After 46 years, Steve Replin has decided to give up his office space.
Mr. Replin, who has a law practice and acts as an alternative lender in Denver, is adapting to the changing preferences of clients, who would rather conduct business online, or in a less professional setting like a coffee shop.
“I am 76 and have grown up being in actual physical spaces as offices, but I really think that the ‘kids’ have it right,” by shunning offices, he said.
The pandemic has had a transformative effect on the office space landscape. Many businesses are shifting away from traditional spaces toward hybrid work and more flexible, collaborative spaces. About 23% of United States office space is available, compared with 16% before the pandemic, according to global real estate adviser Avison Young.
While the real estate decisions of big companies get much of the attention, small business owners are also reassessing what they need in terms of an office. Some are finding more bang for their buck in suburban locations. Others are scaling back on square footage, and still others, like Mr. Replin, are contemplating a move to going permanently remote. Experts say the time is ripe to reassess what a small business actually needs.
“[Lower demand for commercial real estate] opens up an opportunity where I may be able to consider some change in my space because it’s either newer, it’s in a little bit better location,” said Alan Pontius, national director of the office and industrial division at commercial real estate brokerage firm Marcus & Millichap. “And maybe I can get that at the same or even a better rate than I have been paying just because of what’s happened with the movement of rental rates. So it does open up some opportunity to consider new options.”
That’s true for Hunter Garnett. When he started his law firm during the pandemic in December 2021, he signed a lease for 2,000 square feet of office space in downtown Huntsville, Alabama, because he thought it was important to set up shop close to the courthouse.
Mr. Garnett quickly realized that court appearances via Zoom were here to stay. He goes to court once every other week now, compared to two or three times a week before the pandemic when he worked at another law firm.
“I thought I’d be in the courthouse a lot and that I would grow fast and need more space,” he said. “And then I did grow fast, but I figured out pretty quickly that it was more economical to hire remote workers, so our need for physical space didn’t grow as fast as I expected.”
Mr. Garnett is looking for a smaller space – 1,200 square feet or so – in suburban Huntsville, closer to where most of his clients live. He expects to pay $1.50 a foot for rent, including parking, $1 less than what he pays now.
Leslie Saul also cherished her 31-year-old architecture and interior design firm’s central location in Cambridge, Massachusetts, which she’d had since 2000. But when her landlord doubled her $3,000 a month rent, she considered other options, including a suburban town. The pandemic taught her she could work in a smaller space, but she still saw value in having office space with a physical library.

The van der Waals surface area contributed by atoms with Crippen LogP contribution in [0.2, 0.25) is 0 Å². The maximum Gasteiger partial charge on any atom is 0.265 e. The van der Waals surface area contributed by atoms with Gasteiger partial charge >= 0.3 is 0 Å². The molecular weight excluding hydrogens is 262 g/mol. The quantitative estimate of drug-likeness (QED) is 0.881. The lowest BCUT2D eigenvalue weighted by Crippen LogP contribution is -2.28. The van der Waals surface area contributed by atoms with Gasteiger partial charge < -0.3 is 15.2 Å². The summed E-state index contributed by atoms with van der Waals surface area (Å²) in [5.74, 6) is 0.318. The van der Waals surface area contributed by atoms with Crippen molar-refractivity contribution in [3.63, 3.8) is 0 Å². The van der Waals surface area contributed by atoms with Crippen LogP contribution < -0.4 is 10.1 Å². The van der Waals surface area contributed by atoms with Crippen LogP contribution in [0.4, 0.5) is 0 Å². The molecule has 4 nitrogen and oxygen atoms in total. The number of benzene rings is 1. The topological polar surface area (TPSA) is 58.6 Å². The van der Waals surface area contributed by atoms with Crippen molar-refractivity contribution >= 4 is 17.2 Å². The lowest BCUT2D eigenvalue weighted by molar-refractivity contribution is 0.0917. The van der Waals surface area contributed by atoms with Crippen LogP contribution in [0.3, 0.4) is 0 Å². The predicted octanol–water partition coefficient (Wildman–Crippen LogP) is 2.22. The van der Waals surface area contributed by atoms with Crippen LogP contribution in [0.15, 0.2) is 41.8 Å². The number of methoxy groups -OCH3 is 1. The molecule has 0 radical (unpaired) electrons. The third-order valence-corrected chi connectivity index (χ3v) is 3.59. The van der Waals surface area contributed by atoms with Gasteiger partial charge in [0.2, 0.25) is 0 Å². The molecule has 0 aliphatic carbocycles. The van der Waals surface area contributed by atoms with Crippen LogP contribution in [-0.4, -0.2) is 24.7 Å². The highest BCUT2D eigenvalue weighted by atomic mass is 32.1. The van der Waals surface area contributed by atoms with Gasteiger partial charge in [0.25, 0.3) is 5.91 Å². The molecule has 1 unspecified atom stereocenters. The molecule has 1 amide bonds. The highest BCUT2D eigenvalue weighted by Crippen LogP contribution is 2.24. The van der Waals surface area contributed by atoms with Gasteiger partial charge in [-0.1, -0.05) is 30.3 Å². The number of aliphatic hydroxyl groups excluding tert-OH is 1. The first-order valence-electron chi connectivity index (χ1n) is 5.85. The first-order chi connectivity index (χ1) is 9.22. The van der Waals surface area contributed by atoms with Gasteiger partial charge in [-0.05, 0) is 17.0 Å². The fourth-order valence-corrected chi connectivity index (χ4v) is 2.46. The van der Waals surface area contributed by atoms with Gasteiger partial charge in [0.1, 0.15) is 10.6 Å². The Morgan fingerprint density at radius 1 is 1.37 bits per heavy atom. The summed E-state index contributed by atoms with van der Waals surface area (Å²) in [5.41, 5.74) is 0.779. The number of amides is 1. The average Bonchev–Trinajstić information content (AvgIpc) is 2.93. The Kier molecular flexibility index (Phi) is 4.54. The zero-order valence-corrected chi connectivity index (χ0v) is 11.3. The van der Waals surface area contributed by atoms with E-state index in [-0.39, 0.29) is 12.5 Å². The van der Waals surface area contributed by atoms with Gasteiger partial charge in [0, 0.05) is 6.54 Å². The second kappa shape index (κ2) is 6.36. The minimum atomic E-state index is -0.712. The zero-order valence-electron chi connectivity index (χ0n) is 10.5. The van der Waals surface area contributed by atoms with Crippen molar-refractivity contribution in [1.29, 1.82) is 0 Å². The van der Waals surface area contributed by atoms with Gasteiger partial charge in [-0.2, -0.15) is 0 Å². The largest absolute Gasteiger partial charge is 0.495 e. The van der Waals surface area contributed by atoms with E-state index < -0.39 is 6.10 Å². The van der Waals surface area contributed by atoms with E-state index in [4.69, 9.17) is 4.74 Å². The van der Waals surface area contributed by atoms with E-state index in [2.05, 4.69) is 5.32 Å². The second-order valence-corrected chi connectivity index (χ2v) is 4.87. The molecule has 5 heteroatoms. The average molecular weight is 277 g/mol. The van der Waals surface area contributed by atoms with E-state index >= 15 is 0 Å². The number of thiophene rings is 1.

“We wanted to have an identity,” she said. “We wanted to be visible.”
So, on Jan. 1 she opened her new office in Winchester Center, a smaller town outside of Cambridge. The rent is cheaper because the new space is smaller and it includes parking. Ms. Saul said she was able to downsize her library, filled with samples and a necessary part of the firm’s office space.
“I think that this time around, I was definitely open to many options that I might never have been even considering before the pandemic,” she said.
For businesses that no longer have workers coming into the office full-time and have hired some remote staffers – two trends spurred by the pandemic – a co-working space can fit the bill.
Annie Scranton, who owns Pace Public Relations in Manhattan, is considering a co-working space that holds eight people. None of her staff of 20 comes into the current office full-time anymore – some live and work outside New York – but she wants a space that could entice a few workers to come in, at least on some days.
“Mostly staff is coming in when there are in-person client meetings, when there are events that they’re attending, you know, that then it’s easy to work from the office or when there are in-person planned, like brainstorming creativity sessions,” she said.
Some business owners are even deciding to give up office space altogether. Mr. Replin said he’s meeting clients in coffee shops or by video chat. He finds organizing these meetings is quicker and easier than in-office visits.
“I can get a meeting put together in an afternoon, whereas sometimes it took a week or two to find a day when they could allocate a 45-minute drive to my office, an hour appointment, and then a 45-minute drive back to wherever they came from,” he said. “So, it’s just it’s amazing. It’s night and day.”
Mr. Replin plans to let his lease expire when it comes up in three months. And it’s not just him: He’s noticed vacancies on every floor in his 11-story office building.
Muffetta Krueger’s cleaning and household staffing businesses boomed during the pandemic, and she realized she could grow in some areas without adding more office space. She has two physical offices in Larchmont, N.Y., and Greenwood Lake, N.J.
She planned to look for office space to expand in Maryland, near the D.C. metropolitan area, but decided she could manage operations there remotely – at least at first. Now, they send candidates applications online and conduct video interviews rather than having them come into an office.
“If we’re able to operate and keep our costs low, there is no reason to burden ourselves with real estate,” Ms. Krueger said.
This story was reported by The Associated Press.